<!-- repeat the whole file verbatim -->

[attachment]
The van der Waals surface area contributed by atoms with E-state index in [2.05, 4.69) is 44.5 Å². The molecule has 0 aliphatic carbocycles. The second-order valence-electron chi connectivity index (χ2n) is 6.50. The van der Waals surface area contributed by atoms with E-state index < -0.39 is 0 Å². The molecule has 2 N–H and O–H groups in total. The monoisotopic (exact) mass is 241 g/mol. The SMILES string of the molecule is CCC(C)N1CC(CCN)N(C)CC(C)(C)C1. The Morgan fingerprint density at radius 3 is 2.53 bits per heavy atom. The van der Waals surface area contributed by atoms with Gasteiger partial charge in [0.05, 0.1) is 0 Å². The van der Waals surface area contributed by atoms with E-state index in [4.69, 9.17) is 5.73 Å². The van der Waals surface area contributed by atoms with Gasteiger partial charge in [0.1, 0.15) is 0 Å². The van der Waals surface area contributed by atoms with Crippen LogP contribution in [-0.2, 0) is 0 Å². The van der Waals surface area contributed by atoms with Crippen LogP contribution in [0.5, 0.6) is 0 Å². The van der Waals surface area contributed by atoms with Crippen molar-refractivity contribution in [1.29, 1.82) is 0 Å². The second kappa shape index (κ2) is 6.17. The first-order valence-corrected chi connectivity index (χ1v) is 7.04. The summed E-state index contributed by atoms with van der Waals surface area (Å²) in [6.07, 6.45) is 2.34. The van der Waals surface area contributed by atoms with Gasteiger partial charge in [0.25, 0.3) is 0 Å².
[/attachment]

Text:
The van der Waals surface area contributed by atoms with E-state index in [2.05, 4.69) is 44.5 Å². The molecule has 0 aliphatic carbocycles. The second-order valence-electron chi connectivity index (χ2n) is 6.50. The van der Waals surface area contributed by atoms with E-state index < -0.39 is 0 Å². The molecule has 2 N–H and O–H groups in total. The monoisotopic (exact) mass is 241 g/mol. The SMILES string of the molecule is CCC(C)N1CC(CCN)N(C)CC(C)(C)C1. The Morgan fingerprint density at radius 3 is 2.53 bits per heavy atom. The van der Waals surface area contributed by atoms with Gasteiger partial charge in [0.05, 0.1) is 0 Å². The van der Waals surface area contributed by atoms with E-state index in [4.69, 9.17) is 5.73 Å². The van der Waals surface area contributed by atoms with Gasteiger partial charge in [0.1, 0.15) is 0 Å². The van der Waals surface area contributed by atoms with Crippen LogP contribution in [-0.2, 0) is 0 Å². The van der Waals surface area contributed by atoms with Crippen LogP contribution in [0.5, 0.6) is 0 Å². The van der Waals surface area contributed by atoms with Crippen molar-refractivity contribution in [1.29, 1.82) is 0 Å². The second kappa shape index (κ2) is 6.17. The first-order valence-corrected chi connectivity index (χ1v) is 7.04. The summed E-state index contributed by atoms with van der Waals surface area (Å²) in [6.07, 6.45) is 2.34. The van der Waals surface area contributed by atoms with Gasteiger partial charge in [0.25, 0.3) is 0 Å².